TypeScript 2.7 recently shipped with many new features, so many that some developers sparked a debate about the language's "bloat."
Bloated or not, the programming language's functionality provides several time-saving features for VS Code 1.20 users. A new Quick Fix lets developers select a flagged error in source code -- such as a method that has been declared but not yet implemented -- and fix it via options provided in the editor's lightbulb icon. If the same error exists in multiple locations in a file, devs can use a new "Fix all in file" option to address them in one action.
VS Code also now provides more intelligence when suggesting properties, such as when you type a dot after a variable name to bring up a list of possible properties that you can choose from. Now, those available properties will be presented even if they contain whitespaces or other non-identifier characters. What's more, choosing one of the suggestions automatically converts it to bracket accessor notation.
"As an example, let's say you want to use a unicorn emoji as one key in your JSON object and another key that contains a space within it," said Microsoft Cloud Developer Advocate Brian Clark in a video. "VS Code can intelligently suggest those keys and provide bracketed completions when you want to use them."
Another new TypeScript feature provides automatic member property suggestions, so when you start typing a property name and select the appropriate property from a list of possible matching properties that pops up, the required "this." prefix will automatically be prepended to the property.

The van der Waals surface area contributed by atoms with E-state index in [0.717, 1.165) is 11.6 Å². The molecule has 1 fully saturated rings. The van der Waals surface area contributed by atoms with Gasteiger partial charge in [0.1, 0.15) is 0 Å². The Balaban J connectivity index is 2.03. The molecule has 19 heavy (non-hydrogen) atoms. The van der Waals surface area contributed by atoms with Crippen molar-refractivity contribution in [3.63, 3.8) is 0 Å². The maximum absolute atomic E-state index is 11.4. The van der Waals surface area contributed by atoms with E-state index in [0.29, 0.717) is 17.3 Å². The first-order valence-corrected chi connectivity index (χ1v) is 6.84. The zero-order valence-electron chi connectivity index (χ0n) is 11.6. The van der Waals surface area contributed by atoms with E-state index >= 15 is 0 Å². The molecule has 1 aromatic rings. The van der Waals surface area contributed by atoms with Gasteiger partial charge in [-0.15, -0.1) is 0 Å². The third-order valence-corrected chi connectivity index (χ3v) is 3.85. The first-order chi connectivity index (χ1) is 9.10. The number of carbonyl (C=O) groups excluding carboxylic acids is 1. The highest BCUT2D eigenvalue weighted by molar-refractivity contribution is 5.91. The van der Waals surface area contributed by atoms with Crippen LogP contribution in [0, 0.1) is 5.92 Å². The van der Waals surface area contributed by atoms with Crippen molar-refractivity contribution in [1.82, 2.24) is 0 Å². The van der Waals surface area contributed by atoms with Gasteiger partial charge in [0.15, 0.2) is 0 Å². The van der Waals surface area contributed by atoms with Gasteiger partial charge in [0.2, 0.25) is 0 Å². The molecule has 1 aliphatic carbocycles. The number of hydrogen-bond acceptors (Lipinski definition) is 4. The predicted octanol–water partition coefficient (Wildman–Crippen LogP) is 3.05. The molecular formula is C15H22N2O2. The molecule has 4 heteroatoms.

- Suggestions for optional TypeScript properties are now suffixed with a "?".
Regarding the latter item, the VS Code team explained: "TypeScript plugins were first introduced in TypeScript 2.3, but they previously required installing plugins into your workspace with npm and then configuring a jsconfig.json or tsconfig.json file to load them. VS Code 1.20 simplifies this by allowing extensions to contribute a set of global TypeScript plugins that are automatically activated without any configuration. All you need to do is install the extension."
The team also detailed a slew of other highlights for the release concerning the workbench, editor, languages, debugging and more, boiling them down into this capsule summation:
More information on these and much more can be seen in the latest update post.
David Ramel is the editor of Visual Studio Magazine.